Home Business & Finance AMD Calls Nvidia’s G-Sync Technology “Gamer Tax” for PC Buyers

AMD Calls Nvidia’s G-Sync Technology “Gamer Tax” for PC Buyers

Unlike processor market, GPU market is a duopoly at the moment with Nvidia dominating the market ahead of AMD by significant margin. Interestingly, AMD and Intel recently announced a new processor with integrated graphics to bring better performance. However, AMD recently hit out at Nvidia by criticizing the marketing initiatives which require PC vendors to align their gaming brands 100 percent with Nvidia.

Scott Herkelman, AMD’s general manager of gaming recently said,  “PC gaming has a long, proud tradition of choice. Whether you build and upgrade your own PCs, or order pre-built rigs after you’ve customized every detail online, you know that what you’re playing on is of your own making, based on your freedom to choose the components that you want. Freedom of choice is a staple of PC gaming.”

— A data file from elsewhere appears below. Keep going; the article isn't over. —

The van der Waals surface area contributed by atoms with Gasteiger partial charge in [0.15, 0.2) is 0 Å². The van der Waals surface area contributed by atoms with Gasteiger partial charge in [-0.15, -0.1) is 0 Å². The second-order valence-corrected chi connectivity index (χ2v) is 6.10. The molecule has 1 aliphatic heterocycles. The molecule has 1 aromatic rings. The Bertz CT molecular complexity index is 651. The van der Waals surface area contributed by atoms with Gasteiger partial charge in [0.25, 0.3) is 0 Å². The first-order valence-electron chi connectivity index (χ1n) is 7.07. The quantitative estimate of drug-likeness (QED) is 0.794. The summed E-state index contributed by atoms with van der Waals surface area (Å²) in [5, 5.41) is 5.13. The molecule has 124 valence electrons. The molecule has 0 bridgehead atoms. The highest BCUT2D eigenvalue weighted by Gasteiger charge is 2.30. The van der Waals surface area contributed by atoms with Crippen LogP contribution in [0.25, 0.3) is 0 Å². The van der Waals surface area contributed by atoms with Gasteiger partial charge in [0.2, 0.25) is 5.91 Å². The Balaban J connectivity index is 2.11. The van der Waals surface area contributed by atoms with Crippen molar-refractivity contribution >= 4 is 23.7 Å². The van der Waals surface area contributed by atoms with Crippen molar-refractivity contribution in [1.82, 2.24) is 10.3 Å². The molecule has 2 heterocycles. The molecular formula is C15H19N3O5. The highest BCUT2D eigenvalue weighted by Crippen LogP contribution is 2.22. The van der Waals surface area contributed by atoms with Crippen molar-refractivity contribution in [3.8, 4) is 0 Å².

“The freedom to tell others in the industry that they won’t be boxed in to choosing proprietary solutions that come bundled with ‘gamer taxes’ just to enjoy great experiences they should rightfully have access to. The freedom to support a brand that actively works to advance the art and science of PC gaming while expanding its reach,” he added.

In case you are wondering, the issue lies as Nvidia requires PC vendors to ship products which come with AMD under separate names. For instance, Asus recently launched AMD graphics cards under the name of AREZ sub brand rather than the well-known Republic of Gamers division.

AMD claimed that this practice isn’t beneficial for gamers as the company drew attention to the company’s FreeSync tech which is currently free for OEMs to use. Herkelman added in his blog post, “Through industry standards like AMD FreeSync technology, we’re providing the PC ecosystem with technologies that significantly enhance gamers’ experiences, enabling partners to adopt them at no cost to consumers, rather than penalising gamers with proprietary technology ‘taxes’ and limiting their choice in displays.”

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